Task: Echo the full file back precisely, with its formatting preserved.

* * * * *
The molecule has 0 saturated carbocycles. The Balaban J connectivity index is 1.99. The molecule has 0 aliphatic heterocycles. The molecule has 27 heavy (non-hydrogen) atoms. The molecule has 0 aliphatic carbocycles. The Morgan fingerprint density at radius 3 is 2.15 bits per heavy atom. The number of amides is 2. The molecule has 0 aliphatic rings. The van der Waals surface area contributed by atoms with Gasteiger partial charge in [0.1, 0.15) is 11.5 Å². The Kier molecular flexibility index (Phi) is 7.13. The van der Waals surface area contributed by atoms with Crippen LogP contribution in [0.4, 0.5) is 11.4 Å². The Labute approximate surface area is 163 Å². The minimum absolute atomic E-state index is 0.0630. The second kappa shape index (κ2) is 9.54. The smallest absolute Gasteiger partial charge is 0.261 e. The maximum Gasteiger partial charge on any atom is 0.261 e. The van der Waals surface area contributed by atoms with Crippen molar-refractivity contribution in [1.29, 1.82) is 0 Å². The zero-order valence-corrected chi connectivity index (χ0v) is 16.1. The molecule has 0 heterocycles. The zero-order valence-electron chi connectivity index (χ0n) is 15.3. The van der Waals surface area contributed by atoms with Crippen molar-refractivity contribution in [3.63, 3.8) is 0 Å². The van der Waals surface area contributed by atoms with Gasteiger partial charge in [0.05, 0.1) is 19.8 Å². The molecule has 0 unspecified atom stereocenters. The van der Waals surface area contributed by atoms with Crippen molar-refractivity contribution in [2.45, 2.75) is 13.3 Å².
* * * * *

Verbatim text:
The molecule has 0 saturated carbocycles. The Balaban J connectivity index is 1.99. The molecule has 0 aliphatic heterocycles. The molecule has 27 heavy (non-hydrogen) atoms. The molecule has 0 aliphatic carbocycles. The Morgan fingerprint density at radius 3 is 2.15 bits per heavy atom. The number of amides is 2. The molecule has 0 aliphatic rings. The van der Waals surface area contributed by atoms with Gasteiger partial charge in [0.1, 0.15) is 11.5 Å². The Kier molecular flexibility index (Phi) is 7.13. The van der Waals surface area contributed by atoms with Crippen LogP contribution in [0.4, 0.5) is 11.4 Å². The Labute approximate surface area is 163 Å². The minimum absolute atomic E-state index is 0.0630. The second kappa shape index (κ2) is 9.54. The smallest absolute Gasteiger partial charge is 0.261 e. The maximum Gasteiger partial charge on any atom is 0.261 e. The van der Waals surface area contributed by atoms with Crippen molar-refractivity contribution in [1.29, 1.82) is 0 Å². The zero-order valence-corrected chi connectivity index (χ0v) is 16.1. The molecule has 0 heterocycles. The zero-order valence-electron chi connectivity index (χ0n) is 15.3. The van der Waals surface area contributed by atoms with Crippen molar-refractivity contribution in [3.63, 3.8) is 0 Å². The van der Waals surface area contributed by atoms with Gasteiger partial charge in [0.05, 0.1) is 19.8 Å². The molecule has 0 unspecified atom stereocenters. The van der Waals surface area contributed by atoms with Crippen molar-refractivity contribution in [2.45, 2.75) is 13.3 Å².